Surge of support seen as Bahrain Government hits campaign
Protest outside DAPA, Korea’s tear gas export licensing authority
Two weeks ago, Bahrain Watch leaked a tender document indicating that Bahrain’s Ministry of Interior was soliciting proposals to purchase more than 1.6 million tear gas canisters — more than Bahrain’s population of 1.3 million. In response to the document, Bahrain Watch launched a campaign called #StopTheShipment (http://stoptheshipment.org/) to prevent this massive order of tear gas from reaching Bahrain’s shores. The campaign targeted Bahrain’s current tear gas suppliers: DaeKwang Chemical and CNO Tech of South Korea, and Rheinmetall Denel of South Africa and Germany, as well as tear gas export licensing authorities in those countries. In its first week, NGOs, media, and activists from around the world threw their support behind the campaign.
This week, it emerged that the Korean Defense Acquisition Programme Administration (DAPA) is currently considering issuing a license to an unnamed company to export tear gas to Bahrain, and is consulting with the Korean Ministry of Foreign Affairs (MoFA) on the issue. Since the license could be issued at any time, Bahrain Watch launched a new feature allowing individuals to call and fax complaints to the Korean DAPA and MoFA, free of charge.
Bahrain Government mounts counter-offensive
Meanwhile, Bahrain’s Government blocked the campaign’s website, http://stoptheshipment.org/, on 30 October 2013, in an apparent bid to prevent Bahrainis from easily calling, faxing, and e-mailing complaints to Korea. A mirror of the site was immediately made available at http://shipment.freesyria.ch/.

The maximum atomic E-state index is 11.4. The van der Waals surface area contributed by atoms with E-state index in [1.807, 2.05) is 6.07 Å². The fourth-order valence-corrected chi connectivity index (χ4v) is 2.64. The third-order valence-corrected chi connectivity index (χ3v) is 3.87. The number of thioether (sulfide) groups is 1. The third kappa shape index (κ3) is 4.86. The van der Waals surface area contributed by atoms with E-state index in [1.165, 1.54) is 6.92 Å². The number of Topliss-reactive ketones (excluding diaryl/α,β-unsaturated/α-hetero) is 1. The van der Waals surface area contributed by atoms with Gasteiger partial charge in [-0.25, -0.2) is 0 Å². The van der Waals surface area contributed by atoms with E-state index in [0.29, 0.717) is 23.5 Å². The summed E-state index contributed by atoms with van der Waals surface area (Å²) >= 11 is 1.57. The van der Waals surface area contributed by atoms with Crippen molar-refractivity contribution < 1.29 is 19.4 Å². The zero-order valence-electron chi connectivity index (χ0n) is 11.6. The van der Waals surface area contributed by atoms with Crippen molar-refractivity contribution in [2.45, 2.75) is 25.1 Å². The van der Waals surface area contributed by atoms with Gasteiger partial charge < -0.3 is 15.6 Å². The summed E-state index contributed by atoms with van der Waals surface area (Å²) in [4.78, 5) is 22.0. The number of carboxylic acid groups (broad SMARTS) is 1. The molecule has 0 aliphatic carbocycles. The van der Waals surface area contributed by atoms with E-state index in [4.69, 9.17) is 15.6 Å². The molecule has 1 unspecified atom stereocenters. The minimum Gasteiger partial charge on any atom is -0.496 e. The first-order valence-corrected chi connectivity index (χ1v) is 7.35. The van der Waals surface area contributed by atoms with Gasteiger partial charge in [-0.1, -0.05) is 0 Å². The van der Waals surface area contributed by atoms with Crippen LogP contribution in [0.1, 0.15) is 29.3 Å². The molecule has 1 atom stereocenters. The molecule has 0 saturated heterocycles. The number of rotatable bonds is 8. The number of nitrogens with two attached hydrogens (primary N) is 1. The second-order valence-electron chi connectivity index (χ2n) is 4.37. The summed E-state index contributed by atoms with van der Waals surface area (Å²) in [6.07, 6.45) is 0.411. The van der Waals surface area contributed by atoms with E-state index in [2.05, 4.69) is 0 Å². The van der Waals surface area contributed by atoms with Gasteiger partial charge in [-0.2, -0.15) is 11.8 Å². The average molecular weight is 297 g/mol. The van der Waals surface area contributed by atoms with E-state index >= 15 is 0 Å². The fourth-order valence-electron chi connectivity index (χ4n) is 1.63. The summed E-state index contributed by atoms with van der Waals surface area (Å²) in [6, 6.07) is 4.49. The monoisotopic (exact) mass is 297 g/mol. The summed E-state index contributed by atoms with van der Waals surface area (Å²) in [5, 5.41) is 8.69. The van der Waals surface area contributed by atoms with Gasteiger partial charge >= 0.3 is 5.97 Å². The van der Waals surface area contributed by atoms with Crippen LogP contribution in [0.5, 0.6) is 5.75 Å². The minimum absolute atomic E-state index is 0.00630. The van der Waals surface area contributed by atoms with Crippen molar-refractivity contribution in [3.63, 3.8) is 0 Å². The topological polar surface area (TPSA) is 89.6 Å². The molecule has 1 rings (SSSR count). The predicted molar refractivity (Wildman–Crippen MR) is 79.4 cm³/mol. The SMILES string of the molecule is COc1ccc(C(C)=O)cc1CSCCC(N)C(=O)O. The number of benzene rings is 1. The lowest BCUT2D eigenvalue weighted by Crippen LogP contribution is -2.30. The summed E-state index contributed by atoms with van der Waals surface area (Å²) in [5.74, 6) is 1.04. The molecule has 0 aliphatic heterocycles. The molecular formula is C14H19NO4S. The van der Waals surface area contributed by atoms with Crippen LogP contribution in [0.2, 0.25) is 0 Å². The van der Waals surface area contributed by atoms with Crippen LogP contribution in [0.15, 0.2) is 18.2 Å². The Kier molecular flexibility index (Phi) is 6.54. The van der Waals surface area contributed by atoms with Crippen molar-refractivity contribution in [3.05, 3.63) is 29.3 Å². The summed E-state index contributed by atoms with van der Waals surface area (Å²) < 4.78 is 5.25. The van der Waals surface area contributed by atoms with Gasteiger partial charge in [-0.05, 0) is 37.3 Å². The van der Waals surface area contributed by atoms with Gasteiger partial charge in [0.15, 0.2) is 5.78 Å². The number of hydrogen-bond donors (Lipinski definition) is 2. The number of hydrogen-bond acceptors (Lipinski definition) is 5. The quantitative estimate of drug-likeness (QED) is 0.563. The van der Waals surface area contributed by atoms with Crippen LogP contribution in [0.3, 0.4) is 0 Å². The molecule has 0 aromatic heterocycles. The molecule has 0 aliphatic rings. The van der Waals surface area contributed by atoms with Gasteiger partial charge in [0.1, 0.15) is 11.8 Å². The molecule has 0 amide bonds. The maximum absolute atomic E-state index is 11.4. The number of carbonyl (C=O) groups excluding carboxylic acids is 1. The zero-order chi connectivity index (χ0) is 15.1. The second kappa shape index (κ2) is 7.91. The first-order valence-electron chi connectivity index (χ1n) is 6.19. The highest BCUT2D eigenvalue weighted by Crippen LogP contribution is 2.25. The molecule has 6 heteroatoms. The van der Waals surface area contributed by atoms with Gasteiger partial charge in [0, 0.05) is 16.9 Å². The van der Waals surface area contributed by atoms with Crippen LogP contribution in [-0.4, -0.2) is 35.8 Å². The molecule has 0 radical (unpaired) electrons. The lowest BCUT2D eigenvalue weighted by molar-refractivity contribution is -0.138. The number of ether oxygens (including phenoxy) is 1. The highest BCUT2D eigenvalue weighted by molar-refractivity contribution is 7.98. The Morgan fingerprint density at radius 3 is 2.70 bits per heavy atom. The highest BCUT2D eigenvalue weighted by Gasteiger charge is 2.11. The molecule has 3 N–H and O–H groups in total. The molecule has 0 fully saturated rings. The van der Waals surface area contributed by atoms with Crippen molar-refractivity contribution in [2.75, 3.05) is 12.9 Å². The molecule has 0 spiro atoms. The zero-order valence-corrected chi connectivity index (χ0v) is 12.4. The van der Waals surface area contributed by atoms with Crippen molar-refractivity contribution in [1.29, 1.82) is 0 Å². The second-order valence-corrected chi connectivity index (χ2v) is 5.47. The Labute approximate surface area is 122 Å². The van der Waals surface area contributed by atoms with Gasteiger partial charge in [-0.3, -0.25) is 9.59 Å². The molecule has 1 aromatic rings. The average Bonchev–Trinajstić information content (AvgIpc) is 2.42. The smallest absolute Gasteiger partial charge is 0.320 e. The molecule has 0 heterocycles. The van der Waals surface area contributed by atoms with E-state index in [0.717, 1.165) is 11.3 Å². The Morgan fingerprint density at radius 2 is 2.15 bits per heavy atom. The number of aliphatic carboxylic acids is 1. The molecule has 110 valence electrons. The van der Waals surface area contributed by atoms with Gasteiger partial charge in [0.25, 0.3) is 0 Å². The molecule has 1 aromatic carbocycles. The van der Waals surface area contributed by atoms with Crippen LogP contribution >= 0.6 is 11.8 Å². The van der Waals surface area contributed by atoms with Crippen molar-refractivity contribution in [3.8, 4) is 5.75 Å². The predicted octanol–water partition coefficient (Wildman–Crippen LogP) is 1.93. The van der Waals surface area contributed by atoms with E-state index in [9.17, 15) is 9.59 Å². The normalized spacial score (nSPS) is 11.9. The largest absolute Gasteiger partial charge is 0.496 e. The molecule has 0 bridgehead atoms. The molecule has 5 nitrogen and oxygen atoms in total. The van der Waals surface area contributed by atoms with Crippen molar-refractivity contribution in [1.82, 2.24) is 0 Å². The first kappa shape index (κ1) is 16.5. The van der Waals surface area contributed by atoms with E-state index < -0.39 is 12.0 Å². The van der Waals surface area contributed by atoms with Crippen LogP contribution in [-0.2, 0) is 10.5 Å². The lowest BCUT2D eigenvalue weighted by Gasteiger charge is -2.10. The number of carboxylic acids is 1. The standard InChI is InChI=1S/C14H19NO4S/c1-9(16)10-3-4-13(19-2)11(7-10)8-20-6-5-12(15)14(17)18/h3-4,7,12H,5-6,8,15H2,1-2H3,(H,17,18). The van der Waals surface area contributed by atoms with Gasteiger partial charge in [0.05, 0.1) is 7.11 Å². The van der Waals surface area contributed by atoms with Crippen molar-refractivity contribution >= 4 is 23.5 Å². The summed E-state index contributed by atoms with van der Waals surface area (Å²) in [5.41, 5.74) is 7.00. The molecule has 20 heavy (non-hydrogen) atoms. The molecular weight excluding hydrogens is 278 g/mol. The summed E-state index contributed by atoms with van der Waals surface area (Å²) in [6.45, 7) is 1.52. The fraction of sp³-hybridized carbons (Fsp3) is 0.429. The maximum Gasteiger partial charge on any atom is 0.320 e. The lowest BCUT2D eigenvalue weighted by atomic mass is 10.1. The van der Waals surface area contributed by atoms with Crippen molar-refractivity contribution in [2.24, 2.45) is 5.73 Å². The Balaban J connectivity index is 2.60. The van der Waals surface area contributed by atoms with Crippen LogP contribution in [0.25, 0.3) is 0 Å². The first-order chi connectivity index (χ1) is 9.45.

The Government also continued it’s PR offensive on tear gas. Government spokesperson Sameera Rajab claimed that tear gas is “used appropriately by the police, in compliance with the law,” while suggesting that “police would be justified in using direct live fire.” Bahrain’s Interior Minister, Sheikh Rashid bin Abdullah Al Khalifa, remarked that police use teargas to “disperse violent groups and maintain order.” Neither Rajab nor the Interior Minister addressed the 39 tear-gas related deaths identified by Physicians for Human Rights, or the apparent contradiction between their statements and the report of the Bahrain Independent Commission of Inquiry (BICI), which found that the “usual practice” of Bahrain’s police was to use “excessive amounts of tear gas to disperse protesters.” The report also stated that Commission investigators witnessed police firing tear gas directly into houses when they were not under threat, in an “unnecessary and indiscriminate” manner. Such practices are document in countless videos available online.
In contrast to Government statements, Human Rights Watch said in an October 22 statement that police had “repeatedly used tear gas disproportionately and sometimes unlawfully in suppressing antigovernment demonstrations.” The Bahrain Centre for Human Rights recently documented the case of Hasan Abdulnabi, who is currently in a coma after he was shot in the head with a tear gas canister on October 16. On 30 October, police raided an exhibition on Bahrain’s uprising, and confiscated what it described as “incitement material.” Items confiscated included spent tear gas canisters on display.